A clock is a device that tells the time – yes, that is true, but if we are to follow the principle to a meaningful extent we must look deeper than that. For example: 1) a marathon runners clock, 2) a physicists clock, and 3) my wristwatch are all clocks – yet they haven’t got the same function. Their function is to 1) tell relative time, 2) to be accurate and 3) to be convenient. I couldn’t care less if my clock weren’t accurate to the millisecond – its function is not mainly accuracy, it is to be a convenient way to tell (about the right) time.

    “Success criteria, not function, should determine form….

    “…Identify everyone with a stake in the project,
    Determine the goals of each stakeholder,
    Prioritize and harmonize those goals,
    Decide how success will be measured.”

    So lets say we have a design job for a firm that wants to erect a tower clock in the middle of a citiy’s public square. Our biggest stake holder is a lady with a very unflattering fetish for pink fluffy accessories, and she of course wants the clock to have a pink background and that each hour should be clad in light-pink fluffy hair. This ultimately makes the time very hard to tell and is emarising for everyone but our biggest stake holder. You can’t really “harmonize” away the goals and values of your biggest stakeholder can you?
    So there it stands a year later a pink clock from which no one could tell the time. And we all say – thank god we followed our holy design principle “Form follows Success criteria”, this is true beauty!

    And one last thing…

    “Digital clocks are not particularly beautiful, though.”

    It’s at this level the principle acquires a whole new depth. Why don’t you think that a digital clock is beautiful? Your answer would (based on what you wrote about analog clocks) be: “because most people don’t think so”. Now I know that the definition of beauty is a well-traveled subject – but I don’t believe (and neither does any artist with integrity) that the majority has anything to do with it. The genius of the principle “form follows function” is that it allows the definition of beauty to be based on objective reality rather than pure whim or trend.

    The answer to the article title is: Yes, form follows function.

    I end with a quote from a hero of mine:

    “Rules? Here are my rules: what can be done with one substance must never be done with another. No two materials are alike. No two sites on earth are alike. No two buildings have the same purpose. The purpose, the site, the material determine the shape. Nothing can be reasonable or beautiful unless it’s made by one central idea, and the idea sets every detail. A building is alive, like a man. Its integrity is to follow its own truth, its one single theme, and to serve its own single purpose. A man doesn’t borrow pieces of his body. A building doesn’t borrow hunks of its soul. Its maker gives it the soul and every wall, window, and stairway to express it.” — Howard Roark, The Fountainhead.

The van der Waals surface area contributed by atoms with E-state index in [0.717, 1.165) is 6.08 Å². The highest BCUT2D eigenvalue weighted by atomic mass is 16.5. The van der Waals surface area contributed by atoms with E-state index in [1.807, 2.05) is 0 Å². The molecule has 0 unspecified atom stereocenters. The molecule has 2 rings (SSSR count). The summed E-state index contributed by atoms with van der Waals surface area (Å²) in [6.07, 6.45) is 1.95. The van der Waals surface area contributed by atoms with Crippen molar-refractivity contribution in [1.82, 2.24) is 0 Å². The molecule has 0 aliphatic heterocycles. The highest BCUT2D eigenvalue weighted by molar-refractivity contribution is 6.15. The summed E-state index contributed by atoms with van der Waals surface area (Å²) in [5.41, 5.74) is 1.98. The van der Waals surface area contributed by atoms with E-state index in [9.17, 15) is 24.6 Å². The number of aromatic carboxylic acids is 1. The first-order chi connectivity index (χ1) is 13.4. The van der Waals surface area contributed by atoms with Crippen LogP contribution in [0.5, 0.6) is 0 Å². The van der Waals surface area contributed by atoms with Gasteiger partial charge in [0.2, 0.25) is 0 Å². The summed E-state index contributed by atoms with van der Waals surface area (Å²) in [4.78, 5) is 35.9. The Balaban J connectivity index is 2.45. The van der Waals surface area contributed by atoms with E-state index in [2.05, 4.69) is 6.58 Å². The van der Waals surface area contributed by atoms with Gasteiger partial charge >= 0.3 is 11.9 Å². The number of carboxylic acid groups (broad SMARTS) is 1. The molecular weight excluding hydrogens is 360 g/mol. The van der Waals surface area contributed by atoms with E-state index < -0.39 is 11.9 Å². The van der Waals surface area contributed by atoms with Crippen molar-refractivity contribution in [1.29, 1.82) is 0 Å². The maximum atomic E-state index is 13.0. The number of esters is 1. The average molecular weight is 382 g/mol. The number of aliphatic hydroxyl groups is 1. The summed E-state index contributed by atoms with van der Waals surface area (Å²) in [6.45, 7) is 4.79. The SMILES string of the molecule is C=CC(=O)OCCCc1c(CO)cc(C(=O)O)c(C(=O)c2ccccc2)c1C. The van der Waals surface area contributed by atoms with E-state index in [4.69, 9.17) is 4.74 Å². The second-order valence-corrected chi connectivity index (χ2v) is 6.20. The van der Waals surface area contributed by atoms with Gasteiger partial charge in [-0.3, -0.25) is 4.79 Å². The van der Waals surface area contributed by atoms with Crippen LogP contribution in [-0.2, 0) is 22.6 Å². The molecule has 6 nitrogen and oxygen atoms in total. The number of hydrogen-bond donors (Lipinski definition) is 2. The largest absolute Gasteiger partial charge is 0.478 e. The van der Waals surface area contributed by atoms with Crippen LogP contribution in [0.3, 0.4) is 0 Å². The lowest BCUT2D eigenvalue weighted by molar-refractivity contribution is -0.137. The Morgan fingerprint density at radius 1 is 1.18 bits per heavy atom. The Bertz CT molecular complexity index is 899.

47. 67

    Shocked that nobody thought of ‘V’.

    Who? Who is but the form following the function of what, and what I am is a man in a mask.

  48. 68

    Thanks for the thoughts on the subject as well as the great examples and sources you put together.

    Now I will be lost writing my blog about SharePoint and intranet design as I follow your functional endeavor to provide samples, examples, and perspectives.

    Much appreciation – Toby

  49. 69

    I have still yet to read it, in Pocket for now. But, I have to say, that your argument about function following form in biology is exceptionally arguable, frankly, quite the opposite is correct. Over generations the unfunctional “turned on” genes (ones which resolve in a phenotypical trait) have been eliminated from the genetic pool eventually. Which is understandable, an unfuctional trait, based on a such a gene is a loss because of the energy spent on its maintenance. If the trait does not return a benefit for the survival of the gene carrier, the survivability of the genes, all of them in a carrier, is compromised.

    The question of how the gene came to be initially is a different question alltogether, and here, we will need to get into a discussion of potential valleys for object, basically energy-stable chemical bonds within a molecule. But that is a different thing altogether.

    In conclusion – in biology, actually form, as everything else, follows function, which is defined by lessened energy spend = increased survivability. At the end of it all, the minimisation of the potential energy of objects.